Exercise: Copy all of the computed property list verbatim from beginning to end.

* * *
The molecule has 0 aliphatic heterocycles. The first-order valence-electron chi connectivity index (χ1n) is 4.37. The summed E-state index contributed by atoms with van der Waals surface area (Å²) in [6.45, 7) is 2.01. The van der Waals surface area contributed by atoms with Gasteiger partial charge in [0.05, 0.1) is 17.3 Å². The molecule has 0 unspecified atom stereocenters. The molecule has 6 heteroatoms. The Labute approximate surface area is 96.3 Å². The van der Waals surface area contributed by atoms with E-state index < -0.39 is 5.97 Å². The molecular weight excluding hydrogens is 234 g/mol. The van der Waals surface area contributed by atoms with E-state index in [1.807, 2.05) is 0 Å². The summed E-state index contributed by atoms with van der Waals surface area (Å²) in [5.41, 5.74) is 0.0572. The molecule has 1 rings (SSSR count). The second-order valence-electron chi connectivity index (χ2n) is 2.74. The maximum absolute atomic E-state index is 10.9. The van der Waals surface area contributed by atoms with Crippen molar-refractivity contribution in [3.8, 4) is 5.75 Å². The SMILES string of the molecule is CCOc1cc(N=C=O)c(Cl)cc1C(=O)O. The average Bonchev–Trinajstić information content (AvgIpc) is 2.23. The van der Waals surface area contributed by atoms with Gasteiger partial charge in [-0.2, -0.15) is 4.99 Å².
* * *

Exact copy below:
The molecule has 0 aliphatic heterocycles. The first-order valence-electron chi connectivity index (χ1n) is 4.37. The summed E-state index contributed by atoms with van der Waals surface area (Å²) in [6.45, 7) is 2.01. The van der Waals surface area contributed by atoms with Gasteiger partial charge in [0.05, 0.1) is 17.3 Å². The molecule has 0 unspecified atom stereocenters. The molecule has 6 heteroatoms. The Labute approximate surface area is 96.3 Å². The van der Waals surface area contributed by atoms with E-state index < -0.39 is 5.97 Å². The molecular weight excluding hydrogens is 234 g/mol. The van der Waals surface area contributed by atoms with E-state index in [1.807, 2.05) is 0 Å². The summed E-state index contributed by atoms with van der Waals surface area (Å²) in [5.41, 5.74) is 0.0572. The molecule has 1 rings (SSSR count). The second-order valence-electron chi connectivity index (χ2n) is 2.74. The maximum absolute atomic E-state index is 10.9. The van der Waals surface area contributed by atoms with Crippen molar-refractivity contribution in [3.8, 4) is 5.75 Å². The SMILES string of the molecule is CCOc1cc(N=C=O)c(Cl)cc1C(=O)O. The average Bonchev–Trinajstić information content (AvgIpc) is 2.23. The van der Waals surface area contributed by atoms with Gasteiger partial charge in [-0.2, -0.15) is 4.99 Å².